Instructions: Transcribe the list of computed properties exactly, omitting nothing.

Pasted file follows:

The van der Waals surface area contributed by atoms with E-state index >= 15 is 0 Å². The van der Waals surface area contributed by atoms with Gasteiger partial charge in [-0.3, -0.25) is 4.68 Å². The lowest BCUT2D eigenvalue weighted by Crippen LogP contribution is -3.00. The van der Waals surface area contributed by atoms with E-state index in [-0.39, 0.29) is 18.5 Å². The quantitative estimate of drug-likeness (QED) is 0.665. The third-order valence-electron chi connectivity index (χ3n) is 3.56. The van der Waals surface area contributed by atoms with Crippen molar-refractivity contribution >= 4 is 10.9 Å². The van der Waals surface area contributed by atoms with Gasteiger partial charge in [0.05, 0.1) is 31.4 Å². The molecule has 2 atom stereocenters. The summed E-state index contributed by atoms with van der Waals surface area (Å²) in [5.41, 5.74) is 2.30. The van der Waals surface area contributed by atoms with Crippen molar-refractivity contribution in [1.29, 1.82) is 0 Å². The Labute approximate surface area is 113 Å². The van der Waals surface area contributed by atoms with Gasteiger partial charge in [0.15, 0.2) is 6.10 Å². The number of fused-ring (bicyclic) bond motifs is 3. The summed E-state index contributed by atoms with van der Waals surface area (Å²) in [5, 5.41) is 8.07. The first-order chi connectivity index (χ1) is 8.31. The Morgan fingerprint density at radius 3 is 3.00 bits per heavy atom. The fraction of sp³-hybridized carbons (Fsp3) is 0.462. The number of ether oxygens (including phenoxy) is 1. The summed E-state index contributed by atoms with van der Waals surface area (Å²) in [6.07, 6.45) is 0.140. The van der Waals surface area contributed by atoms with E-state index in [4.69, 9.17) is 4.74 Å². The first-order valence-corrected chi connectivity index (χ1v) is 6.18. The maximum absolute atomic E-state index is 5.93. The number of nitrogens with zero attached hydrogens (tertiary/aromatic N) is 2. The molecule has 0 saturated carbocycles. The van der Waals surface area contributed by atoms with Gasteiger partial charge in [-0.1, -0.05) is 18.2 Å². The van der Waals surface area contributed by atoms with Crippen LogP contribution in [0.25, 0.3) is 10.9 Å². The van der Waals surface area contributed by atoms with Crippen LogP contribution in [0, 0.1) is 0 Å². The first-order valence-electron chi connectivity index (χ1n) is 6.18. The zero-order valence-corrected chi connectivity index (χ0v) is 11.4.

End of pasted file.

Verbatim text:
The van der Waals surface area contributed by atoms with E-state index >= 15 is 0 Å². The van der Waals surface area contributed by atoms with Gasteiger partial charge in [-0.3, -0.25) is 4.68 Å². The lowest BCUT2D eigenvalue weighted by Crippen LogP contribution is -3.00. The van der Waals surface area contributed by atoms with E-state index in [-0.39, 0.29) is 18.5 Å². The quantitative estimate of drug-likeness (QED) is 0.665. The third-order valence-electron chi connectivity index (χ3n) is 3.56. The van der Waals surface area contributed by atoms with Crippen molar-refractivity contribution >= 4 is 10.9 Å². The van der Waals surface area contributed by atoms with Gasteiger partial charge in [0.05, 0.1) is 31.4 Å². The molecule has 2 atom stereocenters. The summed E-state index contributed by atoms with van der Waals surface area (Å²) in [5.41, 5.74) is 2.30. The van der Waals surface area contributed by atoms with Crippen molar-refractivity contribution in [1.29, 1.82) is 0 Å². The Labute approximate surface area is 113 Å². The van der Waals surface area contributed by atoms with Gasteiger partial charge in [0.15, 0.2) is 6.10 Å². The number of fused-ring (bicyclic) bond motifs is 3. The summed E-state index contributed by atoms with van der Waals surface area (Å²) in [5, 5.41) is 8.07. The first-order chi connectivity index (χ1) is 8.31. The Morgan fingerprint density at radius 3 is 3.00 bits per heavy atom. The fraction of sp³-hybridized carbons (Fsp3) is 0.462. The number of ether oxygens (including phenoxy) is 1. The summed E-state index contributed by atoms with van der Waals surface area (Å²) in [6.07, 6.45) is 0.140. The van der Waals surface area contributed by atoms with E-state index in [4.69, 9.17) is 4.74 Å². The first-order valence-corrected chi connectivity index (χ1v) is 6.18. The maximum absolute atomic E-state index is 5.93. The number of nitrogens with zero attached hydrogens (tertiary/aromatic N) is 2. The molecule has 0 saturated carbocycles. The van der Waals surface area contributed by atoms with Gasteiger partial charge in [-0.1, -0.05) is 18.2 Å². The van der Waals surface area contributed by atoms with Crippen LogP contribution in [0.25, 0.3) is 10.9 Å². The van der Waals surface area contributed by atoms with Crippen LogP contribution in [0, 0.1) is 0 Å². The first-order valence-electron chi connectivity index (χ1n) is 6.18. The zero-order valence-corrected chi connectivity index (χ0v) is 11.4.